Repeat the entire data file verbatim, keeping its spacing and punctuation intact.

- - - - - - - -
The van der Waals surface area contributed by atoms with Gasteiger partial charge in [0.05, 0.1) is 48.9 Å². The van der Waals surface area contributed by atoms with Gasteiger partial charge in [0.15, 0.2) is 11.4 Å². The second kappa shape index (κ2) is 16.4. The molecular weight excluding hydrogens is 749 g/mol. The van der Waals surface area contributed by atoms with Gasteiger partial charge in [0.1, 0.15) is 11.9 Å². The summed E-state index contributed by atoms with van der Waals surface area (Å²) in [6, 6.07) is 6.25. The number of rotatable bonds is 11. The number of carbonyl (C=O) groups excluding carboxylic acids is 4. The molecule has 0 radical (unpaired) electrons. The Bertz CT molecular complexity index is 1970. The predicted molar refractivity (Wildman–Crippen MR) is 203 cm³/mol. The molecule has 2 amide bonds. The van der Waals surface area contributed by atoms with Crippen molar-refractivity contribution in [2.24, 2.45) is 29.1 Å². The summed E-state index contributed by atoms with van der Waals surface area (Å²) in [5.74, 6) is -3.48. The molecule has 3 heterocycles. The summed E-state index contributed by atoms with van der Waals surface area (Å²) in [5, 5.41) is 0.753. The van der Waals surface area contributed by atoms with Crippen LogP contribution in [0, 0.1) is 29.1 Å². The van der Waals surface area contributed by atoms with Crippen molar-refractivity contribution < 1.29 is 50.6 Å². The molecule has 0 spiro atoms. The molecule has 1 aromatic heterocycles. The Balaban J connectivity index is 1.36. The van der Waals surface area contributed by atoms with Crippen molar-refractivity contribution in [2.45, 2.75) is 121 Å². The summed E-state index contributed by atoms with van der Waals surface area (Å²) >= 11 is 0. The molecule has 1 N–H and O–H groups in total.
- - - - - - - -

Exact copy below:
The van der Waals surface area contributed by atoms with Gasteiger partial charge in [0.05, 0.1) is 48.9 Å². The van der Waals surface area contributed by atoms with Gasteiger partial charge in [0.15, 0.2) is 11.4 Å². The second kappa shape index (κ2) is 16.4. The molecular weight excluding hydrogens is 749 g/mol. The van der Waals surface area contributed by atoms with Gasteiger partial charge in [0.1, 0.15) is 11.9 Å². The summed E-state index contributed by atoms with van der Waals surface area (Å²) in [6, 6.07) is 6.25. The number of rotatable bonds is 11. The number of carbonyl (C=O) groups excluding carboxylic acids is 4. The molecule has 0 radical (unpaired) electrons. The Bertz CT molecular complexity index is 1970. The predicted molar refractivity (Wildman–Crippen MR) is 203 cm³/mol. The molecule has 2 amide bonds. The van der Waals surface area contributed by atoms with Crippen molar-refractivity contribution in [2.24, 2.45) is 29.1 Å². The summed E-state index contributed by atoms with van der Waals surface area (Å²) in [5.74, 6) is -3.48. The molecule has 3 heterocycles. The summed E-state index contributed by atoms with van der Waals surface area (Å²) in [5, 5.41) is 0.753. The van der Waals surface area contributed by atoms with Crippen LogP contribution in [0, 0.1) is 29.1 Å². The van der Waals surface area contributed by atoms with Crippen molar-refractivity contribution < 1.29 is 50.6 Å². The molecule has 0 spiro atoms. The molecule has 1 aromatic heterocycles. The Balaban J connectivity index is 1.36. The van der Waals surface area contributed by atoms with Crippen molar-refractivity contribution in [2.45, 2.75) is 121 Å². The summed E-state index contributed by atoms with van der Waals surface area (Å²) >= 11 is 0. The molecule has 1 N–H and O–H groups in total.